Townsend (2015) outlines his PhD research on mobile learning for Aboriginal
and Torres Strait Islander female pre-service teachers in very remote
Australian communities. He proposes mobile devices to counter the low
completion rates for Initial Teacher Education (ITE) programs in South
Australia (SA) Queensland (Qld). These programs have a 36% completion
rate nationally, which itself is not good, but only 15% in remote
communities. Townsend argues that mobile learning particularly suits
this group of students who have a "collective or corporate
understanding" and posits it will improve completion rates.
Townsend (2015) studied 64 students, but not all used mobile devices.
I had difficulty working out from the paper exactly how many did.
Townsend (2015) found that students want videos suitable for mobile
devices of the on-campus lectures and seminars (apparently the students
don't get all the materials in a format they can use). Also
announcements should be sent to the students’ mobile devices.This
appears to indicate a failing with the configuration of the learning
software used. The video lecture system and learning management system I
use will, by default provide versions of videos and announcements for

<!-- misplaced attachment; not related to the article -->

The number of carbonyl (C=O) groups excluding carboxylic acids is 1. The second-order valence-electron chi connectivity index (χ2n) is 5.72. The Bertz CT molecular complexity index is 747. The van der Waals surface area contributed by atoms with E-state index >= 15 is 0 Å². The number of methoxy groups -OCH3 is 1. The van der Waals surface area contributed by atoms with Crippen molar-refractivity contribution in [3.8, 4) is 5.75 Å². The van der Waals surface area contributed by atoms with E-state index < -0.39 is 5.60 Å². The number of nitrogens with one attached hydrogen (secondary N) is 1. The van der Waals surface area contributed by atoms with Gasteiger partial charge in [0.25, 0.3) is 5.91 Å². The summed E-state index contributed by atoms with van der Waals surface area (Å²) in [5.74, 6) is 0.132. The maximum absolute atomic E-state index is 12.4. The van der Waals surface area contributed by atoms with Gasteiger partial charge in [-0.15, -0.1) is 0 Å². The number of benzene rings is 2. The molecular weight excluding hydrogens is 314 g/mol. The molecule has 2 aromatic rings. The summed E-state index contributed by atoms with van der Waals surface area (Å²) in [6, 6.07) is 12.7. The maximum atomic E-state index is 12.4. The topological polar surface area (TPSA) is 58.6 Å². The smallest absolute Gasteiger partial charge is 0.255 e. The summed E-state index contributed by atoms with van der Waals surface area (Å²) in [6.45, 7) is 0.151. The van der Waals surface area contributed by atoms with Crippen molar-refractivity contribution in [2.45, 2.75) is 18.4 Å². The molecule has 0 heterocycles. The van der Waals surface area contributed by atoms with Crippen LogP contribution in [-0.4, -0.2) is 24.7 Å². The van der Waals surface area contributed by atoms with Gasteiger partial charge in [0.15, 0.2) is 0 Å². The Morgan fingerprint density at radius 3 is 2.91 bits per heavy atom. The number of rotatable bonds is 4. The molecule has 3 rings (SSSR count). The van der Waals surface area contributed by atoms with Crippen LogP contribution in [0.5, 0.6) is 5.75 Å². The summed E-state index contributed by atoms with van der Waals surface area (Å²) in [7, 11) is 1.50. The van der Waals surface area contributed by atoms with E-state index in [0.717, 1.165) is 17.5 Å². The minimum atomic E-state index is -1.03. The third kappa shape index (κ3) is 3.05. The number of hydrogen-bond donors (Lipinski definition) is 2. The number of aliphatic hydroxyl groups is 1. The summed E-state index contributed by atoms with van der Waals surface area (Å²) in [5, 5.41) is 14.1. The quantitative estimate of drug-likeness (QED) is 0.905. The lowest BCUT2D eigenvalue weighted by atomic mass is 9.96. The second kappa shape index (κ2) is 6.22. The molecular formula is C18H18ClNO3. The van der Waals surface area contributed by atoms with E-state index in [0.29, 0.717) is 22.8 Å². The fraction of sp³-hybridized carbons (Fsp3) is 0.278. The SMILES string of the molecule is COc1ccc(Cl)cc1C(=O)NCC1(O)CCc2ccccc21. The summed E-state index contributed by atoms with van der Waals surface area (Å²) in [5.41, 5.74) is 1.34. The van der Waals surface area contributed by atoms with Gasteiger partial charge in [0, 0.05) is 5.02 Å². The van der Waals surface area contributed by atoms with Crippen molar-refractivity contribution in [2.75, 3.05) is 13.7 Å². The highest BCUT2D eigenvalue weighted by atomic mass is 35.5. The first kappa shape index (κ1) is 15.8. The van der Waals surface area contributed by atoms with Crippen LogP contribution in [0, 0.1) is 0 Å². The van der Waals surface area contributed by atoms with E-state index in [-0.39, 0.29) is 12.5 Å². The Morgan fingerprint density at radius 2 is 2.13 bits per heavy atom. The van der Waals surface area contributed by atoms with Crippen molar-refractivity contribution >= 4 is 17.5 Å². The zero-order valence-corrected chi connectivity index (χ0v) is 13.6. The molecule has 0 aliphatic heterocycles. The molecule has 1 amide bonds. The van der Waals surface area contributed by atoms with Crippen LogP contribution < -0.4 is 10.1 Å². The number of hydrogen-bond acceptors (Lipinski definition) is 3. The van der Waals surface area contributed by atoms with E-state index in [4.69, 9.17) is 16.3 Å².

The third student requirement reported by Townsend (2015) is non-technical:
"... give frequent personal praise,
sympathy or emotional support as appropriate through the changing
circumstances of a student's life directly to students’ mobile devices
to ensure a student remains engaged in study".
How frequent the support is required is not stated. I provide each
on-line student in the courses I teach an individual person message each
week. I first positively comment on something the student did, before
making suggestions for improvement.
However, this may not be common. In
courses I have been a student of, it is rare for students to receive
this level of attention, hearing from the tutor in person perhaps once a
month. In some courses I have not received any personal message from
the tutor at all over a three month course.
Townsend (2015) points to the value of mobile learning in terms of
place, time, and pace of study, with work, family commitments and health
issues preventing students from attending a class in person, even when
they are in proximity to a study center. He also details the benefits in
terms of collaboration between students from e-learning (I have found
this as a student).
While these benefits of m-learning apply to the community generally,
but to a lesser degree. Those in an urban environment are not so far
from a university campus and may have better access through a laptop or
desktop computer than in a remote indigenous community. However, issues
of family and cultural obligations, along with ill-health, can prevent
access to conventional campuses and study.
Rather than treat very remote indigenous students as a special case
and provide them with special programs, I suggest that tertiary studies
should be, by default designed on the assumption the student will be
remote and part time. It is well past the time when a student could be assumed to be full time on campus and not have any work, family or cultural obligations.